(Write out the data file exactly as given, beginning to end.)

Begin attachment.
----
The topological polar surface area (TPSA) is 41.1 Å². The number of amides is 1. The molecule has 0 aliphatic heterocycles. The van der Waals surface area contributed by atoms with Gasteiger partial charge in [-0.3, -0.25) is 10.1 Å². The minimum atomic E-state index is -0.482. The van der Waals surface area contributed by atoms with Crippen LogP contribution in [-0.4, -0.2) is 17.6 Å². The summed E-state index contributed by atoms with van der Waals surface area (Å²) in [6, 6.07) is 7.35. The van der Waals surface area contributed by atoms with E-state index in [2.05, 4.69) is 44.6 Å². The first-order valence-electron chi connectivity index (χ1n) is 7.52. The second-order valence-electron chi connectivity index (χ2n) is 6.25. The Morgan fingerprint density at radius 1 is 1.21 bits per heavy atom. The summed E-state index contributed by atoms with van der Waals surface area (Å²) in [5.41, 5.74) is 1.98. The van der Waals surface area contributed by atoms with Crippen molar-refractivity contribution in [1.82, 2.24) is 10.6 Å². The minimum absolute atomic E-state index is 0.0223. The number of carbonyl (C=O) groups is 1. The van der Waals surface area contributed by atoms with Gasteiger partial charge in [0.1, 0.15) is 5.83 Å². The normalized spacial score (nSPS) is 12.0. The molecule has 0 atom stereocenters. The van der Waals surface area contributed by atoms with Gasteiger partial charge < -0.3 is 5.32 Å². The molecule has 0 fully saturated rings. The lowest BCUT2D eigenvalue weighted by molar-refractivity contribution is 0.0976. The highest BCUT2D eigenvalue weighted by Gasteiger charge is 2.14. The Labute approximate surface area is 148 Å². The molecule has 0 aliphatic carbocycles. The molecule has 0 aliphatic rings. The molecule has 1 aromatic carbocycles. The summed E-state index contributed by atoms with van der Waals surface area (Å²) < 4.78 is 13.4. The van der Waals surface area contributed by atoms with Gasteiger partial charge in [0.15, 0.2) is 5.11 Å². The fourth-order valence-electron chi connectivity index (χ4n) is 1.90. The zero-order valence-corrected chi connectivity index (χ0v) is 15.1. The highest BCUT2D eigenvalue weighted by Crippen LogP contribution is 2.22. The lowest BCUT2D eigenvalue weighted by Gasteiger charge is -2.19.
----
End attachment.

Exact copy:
The topological polar surface area (TPSA) is 41.1 Å². The number of amides is 1. The molecule has 0 aliphatic heterocycles. The van der Waals surface area contributed by atoms with Gasteiger partial charge in [-0.3, -0.25) is 10.1 Å². The minimum atomic E-state index is -0.482. The van der Waals surface area contributed by atoms with Crippen LogP contribution in [-0.4, -0.2) is 17.6 Å². The summed E-state index contributed by atoms with van der Waals surface area (Å²) in [6, 6.07) is 7.35. The van der Waals surface area contributed by atoms with E-state index in [2.05, 4.69) is 44.6 Å². The first-order valence-electron chi connectivity index (χ1n) is 7.52. The second-order valence-electron chi connectivity index (χ2n) is 6.25. The Morgan fingerprint density at radius 1 is 1.21 bits per heavy atom. The summed E-state index contributed by atoms with van der Waals surface area (Å²) in [5.41, 5.74) is 1.98. The van der Waals surface area contributed by atoms with Crippen molar-refractivity contribution in [1.82, 2.24) is 10.6 Å². The minimum absolute atomic E-state index is 0.0223. The number of carbonyl (C=O) groups is 1. The van der Waals surface area contributed by atoms with Gasteiger partial charge in [0.1, 0.15) is 5.83 Å². The normalized spacial score (nSPS) is 12.0. The molecule has 0 atom stereocenters. The van der Waals surface area contributed by atoms with Gasteiger partial charge < -0.3 is 5.32 Å². The molecule has 0 fully saturated rings. The lowest BCUT2D eigenvalue weighted by molar-refractivity contribution is 0.0976. The highest BCUT2D eigenvalue weighted by Gasteiger charge is 2.14. The Labute approximate surface area is 148 Å². The molecule has 0 aliphatic carbocycles. The molecule has 0 aliphatic rings. The molecule has 1 aromatic carbocycles. The summed E-state index contributed by atoms with van der Waals surface area (Å²) < 4.78 is 13.4. The van der Waals surface area contributed by atoms with Gasteiger partial charge in [0.15, 0.2) is 5.11 Å². The fourth-order valence-electron chi connectivity index (χ4n) is 1.90. The zero-order valence-corrected chi connectivity index (χ0v) is 15.1. The highest BCUT2D eigenvalue weighted by Crippen LogP contribution is 2.22. The lowest BCUT2D eigenvalue weighted by Gasteiger charge is -2.19.